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Spanning Generations (I)

A series from Frieze Week pairing established and emerging artists at this year’s fair 

By Jonathan Griffin
A series from Frieze Week pairing established and emerging artists at this year’s fair 

Frank Bowling, Oddysseus's Footfalls, 1982, acrylic on canvas, 237 x 177.5 cm.jpg

Frank Bowling, Odysseus Footfalls, 1982Courtesy the artist and Hales Gallery, London

Frank Bowling, Odysseus Footfalls, 1982. Courtesy the artist and Hales Gallery, London

For the first New York edition of Frieze Week, critic and curator Jonathan Griffin pairs a selection of established and emerging artists being presented at this year’s fair.

With three specially curated feature sections advised by renowned curators Clara M Kim, Jacob Proctor and Fabian Schöneich, Frieze New York is uniquely well configured for visitors to discover the diversity of the global contemporary gallery community and a geographic and generational range of artists.

A platform for galleries opened since 2003, Focus offers a perspective on the artists of tomorrow: galleries and artists from Brooklyn to Bogotá who are setting the international agenda, and, in many cases already gaining institutional recognition. Frame assembles solo presentations by 18 emerging artists, demonstrating both a diversity of positions and a number of common concerns and approaches, whether Gina Beavers’s and Patricia L Boyd’s departure from online photography into, respectively, painting and sculpture, or the complementary explorations of fiber installations by Liu Shiyuan and Phillip Zach.

Spotlight, meanwhile, dedicates space to underrepresented twentieth-century work, whether lesser-known moments in the careers of recognized artists (such as Mary Kelly’s mid-1980s installations, or Jo Baer’s early gouaches); artists coming into or returning to critical attention (such as Robert Filliou and Alan Shields); or artists working from a non-Western perspective (such as Zahoor ul Akhlaq, Abraham Palatnik, and SH Raza.)

Frank Bowling
Spotlight

“It’s impossible to escape race, but I don’t want it in my studio,” Frank Bowling said in 2007. The British Guyana-born artist has fought throughout his career to forge a path that is authentically personal. Born in 1936, Bowling graduated from London’s Royal College of Art in the 1960s. In its embrace of pop-cultural references, his painting showed a kinship with that of his classmates Derek Boshier, David Hockney, and RB Kitaj. Later that decade, his work took a turn for the abstract, featuring ghostly world maps that placed South America at the center of the globe. He moved on to produce “Color Field” paintings, admired by Clement Greenberg, that were stained with luscious, Turner-esque explosions of pink and gold and, later, cascading waterfalls of viscous, dripping acrylic.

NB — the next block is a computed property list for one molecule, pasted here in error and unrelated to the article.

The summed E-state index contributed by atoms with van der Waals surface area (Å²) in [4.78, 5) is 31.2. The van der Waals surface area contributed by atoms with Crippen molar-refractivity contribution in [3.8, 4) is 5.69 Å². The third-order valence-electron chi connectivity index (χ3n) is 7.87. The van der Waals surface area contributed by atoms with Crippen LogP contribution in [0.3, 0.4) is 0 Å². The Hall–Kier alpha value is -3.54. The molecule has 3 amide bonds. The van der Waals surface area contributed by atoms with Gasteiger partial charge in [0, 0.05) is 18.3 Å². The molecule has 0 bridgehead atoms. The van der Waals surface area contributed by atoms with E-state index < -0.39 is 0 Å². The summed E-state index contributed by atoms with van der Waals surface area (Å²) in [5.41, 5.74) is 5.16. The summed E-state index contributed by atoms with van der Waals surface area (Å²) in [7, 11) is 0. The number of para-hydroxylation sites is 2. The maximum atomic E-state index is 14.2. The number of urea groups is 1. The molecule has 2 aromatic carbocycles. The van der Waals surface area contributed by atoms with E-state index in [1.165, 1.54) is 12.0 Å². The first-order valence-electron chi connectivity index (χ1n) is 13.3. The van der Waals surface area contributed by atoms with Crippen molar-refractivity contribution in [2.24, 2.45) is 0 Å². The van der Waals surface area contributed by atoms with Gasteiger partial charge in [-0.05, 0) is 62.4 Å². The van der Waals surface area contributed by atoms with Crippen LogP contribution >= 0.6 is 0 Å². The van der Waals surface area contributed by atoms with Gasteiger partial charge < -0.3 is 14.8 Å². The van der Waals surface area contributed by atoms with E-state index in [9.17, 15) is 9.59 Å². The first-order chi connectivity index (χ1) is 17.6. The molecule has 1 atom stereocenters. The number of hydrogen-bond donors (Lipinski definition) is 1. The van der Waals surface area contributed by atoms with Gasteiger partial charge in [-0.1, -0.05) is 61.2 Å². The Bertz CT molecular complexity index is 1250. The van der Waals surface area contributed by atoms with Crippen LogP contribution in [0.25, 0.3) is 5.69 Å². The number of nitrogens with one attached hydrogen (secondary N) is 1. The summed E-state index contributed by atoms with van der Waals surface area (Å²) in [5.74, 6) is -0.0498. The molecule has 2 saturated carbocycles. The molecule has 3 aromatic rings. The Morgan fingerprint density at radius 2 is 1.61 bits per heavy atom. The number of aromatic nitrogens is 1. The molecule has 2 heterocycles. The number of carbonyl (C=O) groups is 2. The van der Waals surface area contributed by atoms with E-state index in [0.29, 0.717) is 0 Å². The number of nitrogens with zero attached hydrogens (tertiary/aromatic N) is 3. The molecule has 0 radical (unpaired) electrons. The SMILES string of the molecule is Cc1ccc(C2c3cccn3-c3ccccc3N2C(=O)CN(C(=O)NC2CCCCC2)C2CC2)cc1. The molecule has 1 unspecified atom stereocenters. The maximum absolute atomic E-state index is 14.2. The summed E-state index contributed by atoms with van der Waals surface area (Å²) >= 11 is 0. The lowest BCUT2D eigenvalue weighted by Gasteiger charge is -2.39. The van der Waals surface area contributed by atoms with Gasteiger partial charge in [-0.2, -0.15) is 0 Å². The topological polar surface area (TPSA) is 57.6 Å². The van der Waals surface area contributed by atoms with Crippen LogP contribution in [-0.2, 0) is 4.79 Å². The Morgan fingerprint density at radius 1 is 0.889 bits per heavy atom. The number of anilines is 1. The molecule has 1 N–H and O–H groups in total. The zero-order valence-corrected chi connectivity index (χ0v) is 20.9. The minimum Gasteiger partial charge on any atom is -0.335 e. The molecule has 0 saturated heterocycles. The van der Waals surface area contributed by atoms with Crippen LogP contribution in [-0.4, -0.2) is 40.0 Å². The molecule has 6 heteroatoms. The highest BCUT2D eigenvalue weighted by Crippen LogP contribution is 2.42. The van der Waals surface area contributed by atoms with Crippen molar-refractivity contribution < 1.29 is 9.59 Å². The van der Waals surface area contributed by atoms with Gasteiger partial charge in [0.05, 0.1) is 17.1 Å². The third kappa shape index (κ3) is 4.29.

In 1975, after several years in New York City, Bowling returned to London. In the 1980s, he experimented with chemicals spattered onto wet canvases, and fixed objects—such as the lids of the jars in which he mixed paint—directly to the surface of his paintings.

Josh Brand
Focus

 

j-10.jpg

Josh Brand, Song for Pete and Changing Face, 2007-14Courtesy Misako & Rosen, Tokyo and Herald St., London

Josh Brand, Song for Pete and Changing Face, 2007-14. Courtesy Misako & Rosen, Tokyo and Herald St., London

New York–based Josh Brand is not a photographer, in the strict sense, though his work often relies on the projection of light onto sensitive paper. He might use a photocopier or an inkjet printer, but he is not strictly a printmaker either, because many of his prints also bear the traces of inks and other paints or chemicals applied with a brush, or just poured on. The titles of his previous exhibitions—“Nature” (2012), “Face” (2014), or “Peace Being” (2015), for example—suggest a linked if elusive set of fundamental subjects and concerns.

Brand was born in Wisconsin and studied in Chicago. Eliding and evading traditional distinctions between techniques and technologies, his pictures might most readily
be associated with the expanded photographic output of artists such as Liz Deschenes, RH Quaytman, or Wolfgang Tillmans. What endures with Brand are not questions of categorization, but the works’ emotional depth and visual richness, even when they seem at the brink of being formally exhausted.

Frank Bowling and Josh Brand will be presented at Frieze New York 2016 by Hales (Stand D26) and Misako & Rosen (Stand C33) respectively.

This is the first in a 4-part series. The full article appears in the first New York edition of Frieze Week magazine published in April.

Read part II: Nancy Holt and David Ireland

Frieze Week magazine is the insiders’ guide to our art fairs with a preview of the best works on view, news of curated projects and talks, and tips on the most important exhibitions and events taking place around town. Frieze Week is published in anticipation of Frieze New York in May and Frieze London & Masters in October.

Find out more about galleries at Frieze New York 2016

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